Fifty years ago, a meteorite fell to Earth and landed in Australia, carrying with it a rare sample from interstellar space. A new analysis of the meteorite revealed stardust that formed between five to seven billion years ago. That makes the meteorite and its stardust the oldest solid material ever discovered on Earth.
Our sun is around 4.6 billion years old, meaning this stardust existed long before our sun or solar system were even a reality. The stardust found on the meteorite are called presolar grains because they formed before our sun.
Stars are born when gas, dust and heat combine in just the right way. They can exist for millions or even billions of years before dying and expelling their key ingredients into space. This in turn helps new stars to be born, creating a space daisy chain.
Meteorites, if they don’t knock into too many things, can act like time capsules of the materials trapped within them, like stardust. That’s why the discovery of the presolar grains is such a rarity — only 5% of meteorites found on Earth contain them. Their impossibly tiny size is difficult to fathom.
One hundred of the largest found presolar grains could fit on a period, according to a release by the Field Museum in Chicago.
A new study of presolar grains from the Murchison meteorite recovered in Australia published Monday in the Proceedings of the National Academy of Sciences journal.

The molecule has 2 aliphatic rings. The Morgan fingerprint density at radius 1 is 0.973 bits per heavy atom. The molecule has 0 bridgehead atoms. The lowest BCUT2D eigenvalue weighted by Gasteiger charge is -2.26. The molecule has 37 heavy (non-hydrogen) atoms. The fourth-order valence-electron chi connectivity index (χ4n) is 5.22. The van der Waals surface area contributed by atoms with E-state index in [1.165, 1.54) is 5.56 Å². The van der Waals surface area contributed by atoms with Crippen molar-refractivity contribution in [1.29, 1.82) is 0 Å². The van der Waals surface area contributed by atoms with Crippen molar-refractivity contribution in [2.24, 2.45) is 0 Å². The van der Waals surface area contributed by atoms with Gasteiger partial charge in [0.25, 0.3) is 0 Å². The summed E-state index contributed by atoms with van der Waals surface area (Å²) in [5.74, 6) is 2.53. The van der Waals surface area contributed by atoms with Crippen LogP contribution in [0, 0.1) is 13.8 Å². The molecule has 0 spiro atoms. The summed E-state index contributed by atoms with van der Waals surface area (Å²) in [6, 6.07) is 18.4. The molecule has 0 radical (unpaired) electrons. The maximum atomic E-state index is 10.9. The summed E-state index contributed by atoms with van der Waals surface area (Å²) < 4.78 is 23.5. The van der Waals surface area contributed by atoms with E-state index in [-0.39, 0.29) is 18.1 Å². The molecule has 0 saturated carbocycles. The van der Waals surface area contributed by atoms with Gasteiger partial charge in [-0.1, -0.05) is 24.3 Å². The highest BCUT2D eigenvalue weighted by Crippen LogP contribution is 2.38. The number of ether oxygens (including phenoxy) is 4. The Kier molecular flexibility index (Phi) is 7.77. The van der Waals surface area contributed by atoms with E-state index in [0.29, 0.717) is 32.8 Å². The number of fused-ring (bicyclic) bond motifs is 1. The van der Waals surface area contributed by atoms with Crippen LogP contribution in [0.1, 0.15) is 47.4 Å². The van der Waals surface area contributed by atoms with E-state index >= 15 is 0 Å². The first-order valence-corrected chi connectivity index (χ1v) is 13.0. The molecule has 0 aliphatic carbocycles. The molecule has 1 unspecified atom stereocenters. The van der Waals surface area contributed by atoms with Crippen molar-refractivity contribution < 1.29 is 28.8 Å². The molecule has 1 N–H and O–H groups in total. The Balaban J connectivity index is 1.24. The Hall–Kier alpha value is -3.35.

“This is one of the most exciting studies I’ve worked on,” said Philipp Heck, lead study author and a curator at the Field Museum. “These are the oldest solid materials ever found, and they tell us about how stars formed in our galaxy. They’re solid samples of stars.”
The meteorite was recovered in 1969 and presolar grains were isolated from it.
“It starts with crushing fragments of the meteorite down into a powder,” said Jennika Greer, study co-author and a graduate student at the Field Museum and the University of Chicago. “Once all the pieces are segregated, it’s a kind of paste, and it has a pungent characteristic. It smells like rotten peanut butter.”
Dissolving the paste in acid reveals the presolar grains, allowing the researchers to determine their age and the type of star they once belonged to.
The researchers were able to measure the exposure of the grains to cosmic rays, highly energized particles zipping through our galaxy.
“Some of these cosmic rays interact with the matter and form new elements,” Heck said. “And the longer they get exposed, the more those elements form. I compare this with putting out a bucket in a rainstorm. Assuming the rainfall is constant, the amount of water that accumulates in the bucket tells you how long it was exposed.”
Many of the grains recovered were between 4.6 and 4.9 billion years old, while others were older than 5.5 billion years.
They also learned that seven billion years ago, more stars began forming.